New Studies Highlight the Educational Value of Bilingualism
Since we live in the age of globalization, it’s only natural for today’s parents to wonder about their offspring’s chances at future gainful employment. The job market has seen better days and the shortage of new positions makes those on the look-out for a paycheck want to stand out and be as competitive as possible. In this context, many have touted the benefits of language learning, as a sure fire way to increase one’s odds at getting a job. Yet learning a new language is often a complicated process, with many elements yet inexplicable to teachers, linguistics academics, and students alike. Two studies come to the aid of learners, their parents, and their educators, in order to highlight an aspect of learning new language which have been under explored thus far: a bilingual education.
Send your kids to schools with bilingual programs
A recent study, undertaken on elementary school-level children in Texas, has revealed that all students benefit from attending a school with bilingual learning programs. Yes, this also includes children who don’t attend the programs per se. The study was undertaken by a group of researchers, which includes an academic from the University of Michigan, as well. While it did not look into the exact causes for this reality, the study nonetheless revealed that students in bilingual schools have better performance on state math and reading tests than students not enrolled in schools with bilingual language learning programs.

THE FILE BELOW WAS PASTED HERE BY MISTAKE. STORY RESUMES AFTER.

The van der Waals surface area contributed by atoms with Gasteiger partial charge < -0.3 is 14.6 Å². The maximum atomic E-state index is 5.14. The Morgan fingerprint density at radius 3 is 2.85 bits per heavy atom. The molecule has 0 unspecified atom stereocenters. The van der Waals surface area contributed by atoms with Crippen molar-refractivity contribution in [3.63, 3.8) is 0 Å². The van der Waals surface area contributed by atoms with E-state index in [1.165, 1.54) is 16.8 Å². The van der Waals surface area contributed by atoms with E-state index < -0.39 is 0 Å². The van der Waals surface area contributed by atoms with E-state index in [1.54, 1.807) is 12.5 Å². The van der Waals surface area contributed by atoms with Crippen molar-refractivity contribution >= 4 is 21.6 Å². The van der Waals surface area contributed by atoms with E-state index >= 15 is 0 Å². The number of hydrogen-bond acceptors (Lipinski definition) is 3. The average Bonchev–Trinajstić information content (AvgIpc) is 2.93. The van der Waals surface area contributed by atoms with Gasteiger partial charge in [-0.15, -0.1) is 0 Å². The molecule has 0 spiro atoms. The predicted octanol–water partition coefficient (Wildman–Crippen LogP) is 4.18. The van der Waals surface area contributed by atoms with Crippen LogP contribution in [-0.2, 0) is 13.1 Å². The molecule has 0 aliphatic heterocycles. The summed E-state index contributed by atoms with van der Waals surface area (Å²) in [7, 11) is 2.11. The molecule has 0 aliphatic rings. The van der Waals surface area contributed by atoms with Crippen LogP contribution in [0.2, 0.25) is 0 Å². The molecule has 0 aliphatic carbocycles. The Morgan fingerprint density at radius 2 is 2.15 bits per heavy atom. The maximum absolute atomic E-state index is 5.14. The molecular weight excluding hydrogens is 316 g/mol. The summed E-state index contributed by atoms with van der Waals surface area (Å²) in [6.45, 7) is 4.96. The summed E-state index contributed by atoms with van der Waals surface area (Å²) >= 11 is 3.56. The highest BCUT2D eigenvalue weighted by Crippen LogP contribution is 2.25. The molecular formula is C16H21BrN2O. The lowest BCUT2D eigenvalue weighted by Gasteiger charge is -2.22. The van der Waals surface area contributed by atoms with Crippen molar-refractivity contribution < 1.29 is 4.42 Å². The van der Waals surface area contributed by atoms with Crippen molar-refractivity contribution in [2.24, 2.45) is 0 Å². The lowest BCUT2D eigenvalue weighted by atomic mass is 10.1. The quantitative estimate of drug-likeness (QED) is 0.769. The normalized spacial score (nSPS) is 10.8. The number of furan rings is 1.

According to federal legislation, schools are mandated to educate students with limited proficiency in English by special standards: either by teaching them English as a second language (i.e. offering them instruction in their native language, as well), or by providing bilingual education, which has them learning in a separate classroom from the rest of the students. In Texas, classrooms with 20 or more students who are all non-native English language speakers, have to offer bilingual education. And this seems to benefit everyone, not just the non-native speakers.
Bilingual education offers life-long benefits
If, as an adult, you want to take up the study of a new language, you can always check out the Time Warner Cable Boston for online courses or TV-based educational programs. They can provide assistance and resources for honing your Spanish, French, or even Chinese skills. At the same time, a study completed by a psychologist from the University of British Columbia shows that, had you received a bilingual education, you would have found it much easier to distinguish between foreign languages, even without any previous exposure to those languages. The research was carried out on infants aged 4, 6, and 8 months, born and raised in households where both Spanish and Catalan were spoken on the regular. Previous studies had shown that infants have the ability to distinguish between foreign languages up until the age of 6 months old, but lose this skill by the time they reach 8 months.
This new study shows that kids brought up in a bilingual environment still have the capacity to tell French apart from English, even if they’ve never heard them before. They do so by accurately interpreting the facial cues of the speakers: they have a skill that the researchers call ‘perceptual vigilance’. They are far more adept at this skill than non-bilingual babies. What the study ultimately proves is that human babies are born ‘ready’ to be brought up bilingual, just as much as they have the capacity to learn one language after they are born. The benefits of learning more than a single language, though, continue to be seen throughout the course of their lives, which might determine many parents to adopt this upbringing strategy in their own households.